New Testament Lesson 38 (2 Corinthians 1-7)
September 11–17


When and Where Paul Wrote 2nd Corinthians

● Paul wrote at least three letters to the Corinthian Saints. The first apparently has been lost to us, but we have copies of the second and third letters—known as First Corinthians and Second Corinthians, respectively. Second Corinthians is a follow-up letter to First Corinthians.

— Evidence within the epistle itself suggests that Paul wrote 2 Corinthians from Macedonia (2 Corinthians 2:13; 7:5–7; 9:2–4).

— Since Luke places Paul’s visit to Macedonia near the end of Paul’s third missionary journey, the letter was likely written in AD 57, a few months after 1st Corinthians.

— There is good evidence to suggest that it was written in haste.

— He wrote tenderly and kindly, explaining his delay and telling them that God would comfort them in tribulation.

● When finished, Paul sent his letter with Titus on his return journey to Corinth. Titus was accompanied by two companions, one of whom may have been Luke (2 Cor. 13:15; 2 Cor. 8:18, 22).

Why Paul Wrote 2nd Corinthians

● Paul wrote 2nd Corinthians for at least four reasons:
— To counsel the Corinthians.
— To defend himself against the accusations of his enemies (1:12–7:16; 10:1–13:10).
— To collect money for the Judean poor (8:1–9:15).
— To prepare the Corinthians for his next visit (12:20–21; 13:7–10).

— His powerful message included counsel to repent, turn to Jesus Christ, gain true wisdom from inspiration, be reconciled to God, and do what is right.

● Paul also wrote to counter rising apostasy (2 Cor. 2:17). The word “corrupt” is taken from the Greek word for a “peddler,” with whom cheating was common. False teachers in the Church were watering down or changing the word of God to further their own selfish ends.

● Of all of Paul’s writings, 2nd Corinthians and Philemon are acknowledged as the most personal.

— We gain insight into Paul’s sensitive nature—how it hurt him to be falsely accused by fair-weather Saints who had not borne the burden of the ministry as he had.

— Paul vigorously defended his personal character and his conduct as an Apostle of Jesus Christ.

— Although Paul had much to discourage him when he wrote 2 Corinthians, he was buoyed up by the news that most members of the Church at Corinth were faithful disciples of Christ.

● To those who criticized him for not yet coming to Corinth, he tempered what wrote, saying if he were there in person he “would use sharpness” (2 Cor. 1:23–24).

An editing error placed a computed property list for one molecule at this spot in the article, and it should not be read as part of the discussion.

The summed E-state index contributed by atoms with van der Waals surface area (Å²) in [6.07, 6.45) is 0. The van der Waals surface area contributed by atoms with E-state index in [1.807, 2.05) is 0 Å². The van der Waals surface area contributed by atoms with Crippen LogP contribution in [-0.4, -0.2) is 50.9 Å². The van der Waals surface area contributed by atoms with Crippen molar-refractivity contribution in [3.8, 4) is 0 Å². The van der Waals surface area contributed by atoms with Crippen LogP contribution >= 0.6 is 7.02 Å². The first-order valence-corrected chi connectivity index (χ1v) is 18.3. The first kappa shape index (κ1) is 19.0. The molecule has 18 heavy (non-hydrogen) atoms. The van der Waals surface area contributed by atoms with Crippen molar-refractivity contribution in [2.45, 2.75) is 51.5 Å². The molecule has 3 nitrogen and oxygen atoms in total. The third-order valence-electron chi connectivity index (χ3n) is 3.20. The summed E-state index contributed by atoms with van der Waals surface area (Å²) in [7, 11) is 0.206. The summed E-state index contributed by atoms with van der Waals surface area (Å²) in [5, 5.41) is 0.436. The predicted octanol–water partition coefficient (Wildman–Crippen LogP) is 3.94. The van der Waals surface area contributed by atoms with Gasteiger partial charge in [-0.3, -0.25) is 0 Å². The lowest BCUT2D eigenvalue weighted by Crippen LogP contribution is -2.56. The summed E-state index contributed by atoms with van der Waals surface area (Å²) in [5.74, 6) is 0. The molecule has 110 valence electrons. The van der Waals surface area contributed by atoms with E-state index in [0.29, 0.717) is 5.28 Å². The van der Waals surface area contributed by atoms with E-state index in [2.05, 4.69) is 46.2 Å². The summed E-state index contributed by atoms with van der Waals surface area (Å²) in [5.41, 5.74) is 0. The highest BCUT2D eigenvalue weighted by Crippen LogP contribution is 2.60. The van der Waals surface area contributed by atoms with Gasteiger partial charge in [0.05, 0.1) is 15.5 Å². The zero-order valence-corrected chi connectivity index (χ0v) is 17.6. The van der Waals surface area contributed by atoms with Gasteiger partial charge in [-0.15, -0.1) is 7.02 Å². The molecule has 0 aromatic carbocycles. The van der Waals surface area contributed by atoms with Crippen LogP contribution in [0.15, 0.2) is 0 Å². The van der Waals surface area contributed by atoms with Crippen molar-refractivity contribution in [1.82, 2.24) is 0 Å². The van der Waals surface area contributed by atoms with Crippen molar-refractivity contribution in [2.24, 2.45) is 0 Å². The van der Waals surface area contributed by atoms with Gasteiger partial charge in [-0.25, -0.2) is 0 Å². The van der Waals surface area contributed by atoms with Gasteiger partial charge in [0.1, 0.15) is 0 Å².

Faith in Tribulation

● Paul’s introduction spoke of some of his personal adversities (2 Cor. 1:1–11).

— Heavenly Father and Jesus Christ are separate and distinct beings (vv. 1–3).

— Paul desired others to receive the same comfort he had received from God (v. 4).

— In Asia, probably in Ephesus, he appeared to have suffered some unknown trouble that was so serious that he “despaired even of life” (vv. 5–8).

— Paul thanked Saints who had prayed for him and for Timothy in their time of adversity (v. 11).

— “Earnest” is a technical term which came from the ancient world of finance and means “a guarantee or “caution money”—similar to “earnest money” in our own day. Paul said we have been given the Holy Ghost as an initial payment of blessedness and a guarantee of a much fuller payment in the future (2 Cor. 1:22).

The Need for Love and Forgiveness

● Paul expressed his great love for the Saints at Corinth (2 Cor. 2:1–5).

● Paul later said, “I have opened my heart freely to you; open yours to me” (2 Cor. 6:1–13).

● He counseled them to continue to love a person who had been disciplined for transgression, so that he would not be lost from fellowship (2 Cor. 2:5–8).

Remaining Faithful in the Face of Trials

● Paul’s faith in the face of serious difficulties (2 Cor. 4:7–9). This kind of faith in God provides mental stability, knowing that God is ultimately in charge.

● The source of all comfort is Christ’s atonement (2 Cor. 4:14–18).

— Trials are for our benefit and for those who see our faith (v. 15).

— We must keep an eternal perspective while enduring difficulties (vv. 17–18).

● Paul encouraged the Corinthians to remain faithful in the face of affliction (2 Cor. 6:1, 3–10).

— Paul recounted the trials that he and many of the Saints have endured (vv. 4–5).

Becoming Reconciled to God

● Mortality is a time of testing and trials, and God requires us to have faith (2 Cor. 5:1–7).

● We will be judged according to our deeds while in the flesh (2 Cor. 5:9–10).

● Paul explained reconciliation (2 Cor. 5:17–21; see also 2 Nephi 25:23; Jacob 4:10–11).